In Korea, Christianity saw a notable rise among various denominations and acceptance right before and during the colonial era, whereas in other countries in the region such as China and Japan, it could not gain similar acceptance. East Asian regions had a history profoundly shaped by Buddhism, Confucianism, and traditions of Ancestor-Worship. Researching the reason for Christianity’s extraordinary rise in Korea, one comes across various explanations from scholars and academics interested in studying its patterns. To explain why Protestantism gained popularity in Korea whereas it could not do so on a similar level in neighboring countries requires a careful study of the different factors that led to its rise.
To provide an answer, the questions that will be included as part of this research involve investigating various factors that led to popular social acceptance of Protestantism from 1880-1920 era in Korea. For example; what political factors contributed to the rise of Protestantism in Korea that was different from Japan or China? The research also studies, what different methods and policies were adopted by the Church to push its missions in Korea. What were the social and cultural effects the Protestant Church left on Korean Society? How did Protestantism in Korea come to be associated with political activism and nationalism? What external factors were responsible for helping sustain its growth? How did education and literacy rate affect the spread of Christianity? How do perceptions of class differences contribute toward greater conversions and acceptance? These questions will be used to provide insight into how Christianity progressed to become a major Korean religion today.
To answer these questions, the history of protestant missions to Korea would be analyzed to study the degree of success they had in each decade and the reception they received. The relief and aid services helped the missionaries establish a solid base to further organize their activities, and win the hearts of the public as well as rulers. A brief comparison of the different social and political conditions between Japan, China, and Korea would help understand social attitudes, that led to a greater acceptance in Korea. The way the Japanese colonization impacted Christianity and its contribution to creating a political upheaval. The religious and cultural factors that drove conversion rates as the solace the Protestant Church provided the Korean people, which traditional ancestral beliefs could not, will also be studied. The class difference in the society in which protestant beliefs came to be associated with the poor and middle classes will also be investigated. Finally, the political factors that explain the rise of Protestantism and the integration of nationalistic sentiments with Christianity will also be discussed to provide insights to describe the popular acceptance of the Protestant Church.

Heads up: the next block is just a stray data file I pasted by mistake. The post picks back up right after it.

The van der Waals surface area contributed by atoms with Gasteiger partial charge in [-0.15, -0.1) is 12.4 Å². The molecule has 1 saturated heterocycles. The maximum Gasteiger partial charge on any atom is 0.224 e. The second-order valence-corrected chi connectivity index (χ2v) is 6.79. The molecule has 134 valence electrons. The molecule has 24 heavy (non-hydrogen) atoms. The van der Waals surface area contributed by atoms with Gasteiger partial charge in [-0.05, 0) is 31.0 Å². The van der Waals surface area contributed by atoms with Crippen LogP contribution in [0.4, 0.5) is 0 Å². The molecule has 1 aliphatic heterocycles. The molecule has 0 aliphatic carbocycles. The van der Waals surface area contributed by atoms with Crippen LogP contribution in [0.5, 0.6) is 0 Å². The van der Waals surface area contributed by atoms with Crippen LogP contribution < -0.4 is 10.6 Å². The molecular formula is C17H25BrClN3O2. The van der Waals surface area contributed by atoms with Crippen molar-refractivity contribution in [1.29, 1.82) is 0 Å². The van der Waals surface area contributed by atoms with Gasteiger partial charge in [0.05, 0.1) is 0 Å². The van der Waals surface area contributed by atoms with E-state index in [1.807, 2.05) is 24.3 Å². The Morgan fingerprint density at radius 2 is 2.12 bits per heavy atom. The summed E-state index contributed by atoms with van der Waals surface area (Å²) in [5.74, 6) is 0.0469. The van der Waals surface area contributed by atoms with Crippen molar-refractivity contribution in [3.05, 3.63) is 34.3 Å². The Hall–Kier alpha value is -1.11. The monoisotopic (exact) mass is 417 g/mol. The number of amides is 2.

The primary sources that will be studied to answer the question include Protestantism in Korea and Japan from the 1880s to the 1940s (Kim), The Bishop’s Dilemma: Gustave Motel and the Catholic Church in Korea, 1890–1910 (Rausch), ‘A Political Factor in the Rise of Protestantism in Korea: Protestantism and the 1919 March First Movement’ (Lee), ‘Proceedings of the General Conference of the Protestant Missionaries of Japan: held at Osaka, Japan, April 1883’ (GCPMJ), ‘Protestantism Comes East: The Case of Korea’ (Oak, Protestantism Comes East: The Case of Korea’), ‘Presbyterian Mission Methods and Policies in Korea’ (Oak). The ‘History of Protestant Missions in Korea’, 1832-1910’ (Paik), and ‘Church Growth in Korea’ (Wasson) that will be used as primary studies for the research.
GCPMJ. “Proceedings of the General Conference of the Protestant Missionaries of Japan : held at Osaka, Japan, April, 1883.” General Conference of the Protestant Missionaries of Japan. Osaka: Yokohama, Japan : R. Meiklejohn, n.d. <https://archive.org/details/proceedingsofgen00geneuoft>.
Kim, Andrew Eungi. “Protestantism in Korea and Japan from the 1880s to the 1940s: A Comparative Study of Differential Cultural Reception and Social Impact.” Korea Journal (2005): 262-290.
Lee, Timothy S. “A Political Factor in the Rise of Protestantism in Korea: Protestantism and the 1919 March First Movement.” Church History 69.1 (2000): 116-142. <http://www.jstor.org/stable/3170582>.
Oak, Sung-Deuk. “Presbyterian Mission Methods and Policies in Korea 1876-1910.” Oak, Sung-Deuk. The Making of Korean Christianity. Seol: UCLA, 2013. 1-12.
—. Protestantism Comes East: The Case of Korea’. Thesis. Los Angeles : University of California, n.d.
Paik, George Nak-chun. The History of Protestant Missions in Korea 1832-1910. Pyeng Yang: Union Christian College Press, 1929.
Rausch, Franklin. “The Bishop’s Dilemma: Gustave Mutel and the Catholic Church in Korea, 1890–1910.” Journal of Korean Religions, 4.1 (2013): 43-69.
Wasson, Alfred. Church Growth in Korea. International Miss Council, 1934.